- Michael Rothstein, ESPN Staff Writer
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ALLEN PARK, Mich. -- His old coach had been officially fired for under an hour, but quarterback Matthew Stafford said he wouldn't mind having a voice in who his new coach might be.
"Yeah, sure," Stafford said. "But I'm not sure that will happen. It's not something I am concerning myself with at this point."
Lions general manager Martin Mayhew said players won't have input or involvement in the coaching search, but he has consulted with them about why things went wrong.
Stafford had been an ardent backer of both his former head coach, Jim Schwartz, and his former offensive coordinator, Scott Linehan. Schwartz was one of the people who showed enough faith in him out of Georgia to select him with the top pick in the 2009 NFL draft.
And both Schwartz and the organization had enough faith in Stafford to give him a three-year extension to his contract in July.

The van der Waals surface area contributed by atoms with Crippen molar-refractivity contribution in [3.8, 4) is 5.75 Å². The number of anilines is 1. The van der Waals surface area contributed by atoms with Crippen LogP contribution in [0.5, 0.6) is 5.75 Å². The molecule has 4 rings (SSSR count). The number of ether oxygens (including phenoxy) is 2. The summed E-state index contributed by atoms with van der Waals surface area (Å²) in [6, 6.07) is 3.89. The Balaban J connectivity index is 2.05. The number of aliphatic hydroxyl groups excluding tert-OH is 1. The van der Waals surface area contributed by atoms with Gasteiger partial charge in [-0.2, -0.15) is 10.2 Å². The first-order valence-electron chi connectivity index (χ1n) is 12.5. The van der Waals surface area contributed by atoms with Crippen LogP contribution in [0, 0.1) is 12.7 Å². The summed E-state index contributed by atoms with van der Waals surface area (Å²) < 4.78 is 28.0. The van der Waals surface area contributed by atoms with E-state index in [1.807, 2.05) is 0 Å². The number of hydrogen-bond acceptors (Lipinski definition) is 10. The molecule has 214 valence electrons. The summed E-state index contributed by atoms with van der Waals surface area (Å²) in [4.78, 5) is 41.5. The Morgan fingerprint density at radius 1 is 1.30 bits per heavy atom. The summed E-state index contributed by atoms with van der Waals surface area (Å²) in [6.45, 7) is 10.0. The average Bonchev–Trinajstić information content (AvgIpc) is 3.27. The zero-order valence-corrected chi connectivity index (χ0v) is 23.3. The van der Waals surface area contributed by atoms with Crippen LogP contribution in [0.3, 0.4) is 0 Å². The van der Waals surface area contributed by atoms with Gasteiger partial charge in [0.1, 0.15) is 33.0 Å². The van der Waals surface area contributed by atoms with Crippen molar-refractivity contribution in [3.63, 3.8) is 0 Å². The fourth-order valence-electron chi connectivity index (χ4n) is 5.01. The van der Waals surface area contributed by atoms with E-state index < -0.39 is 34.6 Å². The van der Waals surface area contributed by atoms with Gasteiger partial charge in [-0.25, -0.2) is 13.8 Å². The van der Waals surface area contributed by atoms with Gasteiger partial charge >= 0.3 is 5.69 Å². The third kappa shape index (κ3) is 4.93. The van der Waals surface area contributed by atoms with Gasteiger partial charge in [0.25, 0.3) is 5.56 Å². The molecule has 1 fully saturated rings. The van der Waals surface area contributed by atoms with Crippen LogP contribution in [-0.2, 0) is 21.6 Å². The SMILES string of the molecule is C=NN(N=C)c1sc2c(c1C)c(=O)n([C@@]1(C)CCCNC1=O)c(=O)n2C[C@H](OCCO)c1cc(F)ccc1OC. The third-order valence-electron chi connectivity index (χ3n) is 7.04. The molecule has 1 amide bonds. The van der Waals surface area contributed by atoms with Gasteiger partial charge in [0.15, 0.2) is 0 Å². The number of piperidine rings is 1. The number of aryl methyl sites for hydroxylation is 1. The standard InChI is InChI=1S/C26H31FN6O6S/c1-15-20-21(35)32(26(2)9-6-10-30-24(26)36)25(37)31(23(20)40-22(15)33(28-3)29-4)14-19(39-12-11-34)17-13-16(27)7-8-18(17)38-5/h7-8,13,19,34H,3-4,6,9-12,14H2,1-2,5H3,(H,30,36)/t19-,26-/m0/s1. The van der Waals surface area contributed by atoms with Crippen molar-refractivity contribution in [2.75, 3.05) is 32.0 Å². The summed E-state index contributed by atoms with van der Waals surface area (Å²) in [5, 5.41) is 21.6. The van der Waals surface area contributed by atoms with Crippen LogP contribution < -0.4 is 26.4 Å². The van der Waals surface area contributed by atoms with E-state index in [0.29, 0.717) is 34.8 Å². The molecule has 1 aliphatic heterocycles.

This is the first time in his career he has had to deal with a coaching change. He did not go through a coaching switch during his time with Georgia and had not in five seasons with the Lions.
He hasn't, though, thought about what he would like to see from his next coach.
"It's too early for me to think about that," Stafford said. "I've never been through this before and hopefully don't have to do it again."
He did say both he and the other players felt some responsibility for what happened at the end of the season and Schwartz being fired.
Stafford threw for fewer yards (4,650) and a lesser completion percentage (58.5) this season than he had since the 2010 season, when he dealt with shoulder injuries. His 19 interceptions were the most since his rookie year in 2009.
And when he was asked what could bring things together for a franchise that has had four seasons out of five of under-.500 records under Schwartz and Stafford, he said more players would always help.
"I don't know," Stafford said. "I think obviously we can add more players and add more pieces and we'll have somebody else leading the charge."